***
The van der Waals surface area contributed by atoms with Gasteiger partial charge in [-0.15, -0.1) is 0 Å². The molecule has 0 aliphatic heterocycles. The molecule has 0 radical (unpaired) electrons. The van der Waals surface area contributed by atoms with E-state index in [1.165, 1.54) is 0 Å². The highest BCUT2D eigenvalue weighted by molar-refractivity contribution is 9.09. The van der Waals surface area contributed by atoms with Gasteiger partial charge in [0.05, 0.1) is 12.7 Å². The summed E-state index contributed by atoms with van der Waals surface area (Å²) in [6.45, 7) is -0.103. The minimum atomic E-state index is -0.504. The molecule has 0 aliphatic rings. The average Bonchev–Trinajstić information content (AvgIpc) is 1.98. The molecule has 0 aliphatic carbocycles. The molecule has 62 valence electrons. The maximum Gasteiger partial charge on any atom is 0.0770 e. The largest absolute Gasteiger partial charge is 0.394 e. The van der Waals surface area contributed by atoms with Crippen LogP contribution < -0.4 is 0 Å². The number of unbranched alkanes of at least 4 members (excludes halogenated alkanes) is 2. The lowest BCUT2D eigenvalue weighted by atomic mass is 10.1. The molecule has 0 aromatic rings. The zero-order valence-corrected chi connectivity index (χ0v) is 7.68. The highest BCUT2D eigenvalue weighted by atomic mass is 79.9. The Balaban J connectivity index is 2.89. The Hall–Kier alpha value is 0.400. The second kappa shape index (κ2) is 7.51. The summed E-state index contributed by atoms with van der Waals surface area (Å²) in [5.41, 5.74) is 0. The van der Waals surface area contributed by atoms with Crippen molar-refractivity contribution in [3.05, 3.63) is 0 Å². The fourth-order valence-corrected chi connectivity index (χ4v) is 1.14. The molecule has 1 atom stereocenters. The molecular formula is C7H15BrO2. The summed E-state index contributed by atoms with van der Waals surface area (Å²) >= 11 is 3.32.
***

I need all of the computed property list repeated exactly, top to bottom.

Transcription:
The van der Waals surface area contributed by atoms with Gasteiger partial charge in [-0.15, -0.1) is 0 Å². The molecule has 0 aliphatic heterocycles. The molecule has 0 radical (unpaired) electrons. The van der Waals surface area contributed by atoms with E-state index in [1.165, 1.54) is 0 Å². The highest BCUT2D eigenvalue weighted by molar-refractivity contribution is 9.09. The van der Waals surface area contributed by atoms with Gasteiger partial charge in [0.05, 0.1) is 12.7 Å². The summed E-state index contributed by atoms with van der Waals surface area (Å²) in [6.45, 7) is -0.103. The minimum atomic E-state index is -0.504. The molecule has 0 aliphatic rings. The average Bonchev–Trinajstić information content (AvgIpc) is 1.98. The molecule has 0 aliphatic carbocycles. The molecule has 62 valence electrons. The maximum Gasteiger partial charge on any atom is 0.0770 e. The largest absolute Gasteiger partial charge is 0.394 e. The van der Waals surface area contributed by atoms with Crippen LogP contribution < -0.4 is 0 Å². The number of unbranched alkanes of at least 4 members (excludes halogenated alkanes) is 2. The lowest BCUT2D eigenvalue weighted by atomic mass is 10.1. The molecule has 0 aromatic rings. The zero-order valence-corrected chi connectivity index (χ0v) is 7.68. The highest BCUT2D eigenvalue weighted by atomic mass is 79.9. The Balaban J connectivity index is 2.89. The Hall–Kier alpha value is 0.400. The second kappa shape index (κ2) is 7.51. The summed E-state index contributed by atoms with van der Waals surface area (Å²) in [5.41, 5.74) is 0. The van der Waals surface area contributed by atoms with Crippen molar-refractivity contribution in [3.05, 3.63) is 0 Å². The fourth-order valence-corrected chi connectivity index (χ4v) is 1.14. The molecule has 1 atom stereocenters. The molecular formula is C7H15BrO2. The summed E-state index contributed by atoms with van der Waals surface area (Å²) >= 11 is 3.32.